GUEST BLOGGER: Kathryn Biel
We’ve all sat in those meetings. The one where the Committee Chair, or the pre-school director, or the classroom staff, or the administration says those dreaded words.
“We don’t treat just sensory.”
“OT is for fine-motor and visual-perceptual skills.”
“We don’t provide sensory diets.”
If you’ve never heard these cringe-worthy statements made, consider yourself lucky.
I get it. Sensory issues are tricky. Truth be told, I feel lost with them. I feel like I understand a fraction of what there is to know about Sensory Processing Disorder (SPD). Admitting this is difficult, considering my own child has SPD. But I know, if I’m mystified, then others out there must be equally as lost.
I know they are.
Classroom teachers’ eyes glaze over at the mention of a sensory diet. Shall we count how often the sensory diet recommendations are carried out? I’m guessing we can do it on one hand. It’s not for lack of trying on the teachers’ parts either. Resources are stretched too thin. Training is too sparse. It’s easier just to refer out to OT to get the job done. It doesn’t work if it’s treated with a “one-size-fits-all” approach. Heck mention of the Wilbarger protocol alone sends shudders of terror down my spine. And let’s be frank–our kids barely get time to eat and have recess. No one has time to brush someone every two hours, not to mention how socially off-putting this can be to other children. (NOTE: While writing this, a teacher came in and asked about a standing desk to try with a student. The student is currently using a T-stool but a classmate has started picking on her for it.)
But then there’s flip side–we can’t expect children to learn until their sensory systems are modulated. Sure, some information can get in here and there. These kids are smart and will find a way. But smooth, coordinated learning, not to mention social interaction–in other words, success–will be impacted in children with an undermodulated or overmodulated nervous system.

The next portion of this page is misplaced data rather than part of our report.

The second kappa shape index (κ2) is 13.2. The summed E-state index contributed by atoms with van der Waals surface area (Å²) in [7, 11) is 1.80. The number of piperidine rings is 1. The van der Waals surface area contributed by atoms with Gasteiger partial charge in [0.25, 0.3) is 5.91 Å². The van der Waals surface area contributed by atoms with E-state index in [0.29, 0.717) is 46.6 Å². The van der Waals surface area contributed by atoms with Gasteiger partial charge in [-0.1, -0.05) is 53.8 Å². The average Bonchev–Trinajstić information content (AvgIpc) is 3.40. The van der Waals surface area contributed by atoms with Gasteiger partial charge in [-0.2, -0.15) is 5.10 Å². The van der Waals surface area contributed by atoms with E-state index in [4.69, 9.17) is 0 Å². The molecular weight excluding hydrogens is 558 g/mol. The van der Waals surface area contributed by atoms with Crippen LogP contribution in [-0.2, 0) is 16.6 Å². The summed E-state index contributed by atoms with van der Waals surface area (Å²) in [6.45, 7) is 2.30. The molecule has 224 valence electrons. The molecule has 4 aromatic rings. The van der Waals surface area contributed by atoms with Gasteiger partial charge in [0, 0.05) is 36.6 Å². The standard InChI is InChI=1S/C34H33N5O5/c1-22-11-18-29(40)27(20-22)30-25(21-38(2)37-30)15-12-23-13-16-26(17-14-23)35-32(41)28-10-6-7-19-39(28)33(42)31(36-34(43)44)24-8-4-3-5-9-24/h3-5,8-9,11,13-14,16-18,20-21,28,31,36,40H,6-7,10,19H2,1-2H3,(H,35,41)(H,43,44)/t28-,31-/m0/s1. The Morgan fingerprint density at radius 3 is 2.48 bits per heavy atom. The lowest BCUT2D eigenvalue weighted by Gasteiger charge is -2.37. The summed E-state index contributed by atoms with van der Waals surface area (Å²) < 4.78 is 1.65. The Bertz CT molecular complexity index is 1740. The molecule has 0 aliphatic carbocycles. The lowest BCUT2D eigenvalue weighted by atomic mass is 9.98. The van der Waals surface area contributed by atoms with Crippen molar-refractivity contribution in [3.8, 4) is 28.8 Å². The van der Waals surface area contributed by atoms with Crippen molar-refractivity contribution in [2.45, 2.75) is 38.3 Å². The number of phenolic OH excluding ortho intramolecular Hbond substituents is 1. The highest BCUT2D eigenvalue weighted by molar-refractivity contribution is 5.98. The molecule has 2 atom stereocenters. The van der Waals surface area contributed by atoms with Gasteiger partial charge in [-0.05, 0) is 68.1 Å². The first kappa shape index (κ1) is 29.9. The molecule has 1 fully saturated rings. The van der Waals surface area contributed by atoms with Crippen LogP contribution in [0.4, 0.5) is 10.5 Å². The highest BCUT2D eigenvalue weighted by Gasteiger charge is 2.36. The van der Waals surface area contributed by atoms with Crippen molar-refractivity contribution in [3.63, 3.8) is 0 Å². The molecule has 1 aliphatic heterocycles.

Just because we know these issues are there doesn’t mean there’s an easy solution. From a therapist point of view, providing a sensory diet seems like a good solution. But we all know the reality of this. The cookie-cutter approach doesn’t always work. So, what else can we do? How can we meet our children’s sensory and social needs?
Like most therapists (and those awesome Tiger parents), we know it’s time to think out of the box. Sometimes, the answer is easy. For my son, Jurassic Park, with its roaring T-rex was too loud. We had to leave the movie. When the Jurassic World came out, we had a new plan. That pair of headphones (the cheap version of Beats)–they block the sound too. And my 11 year-old looked like any other kid with his iPod in the pocket of his hoodie. Thinking outside the box while fitting in. We’ve been doing this all along. Or we should be.
OT Doreit Bailer explores a problem solving approach to sensory issues in her seminar, No Longer A SECRET: A Theoretical, Practical Approach to Helping Students with Sensory and Motor Challenges Experience Success at the Sixteenth Annual Therapies in the School Conference.
~Kathryn Biel, PT, DPT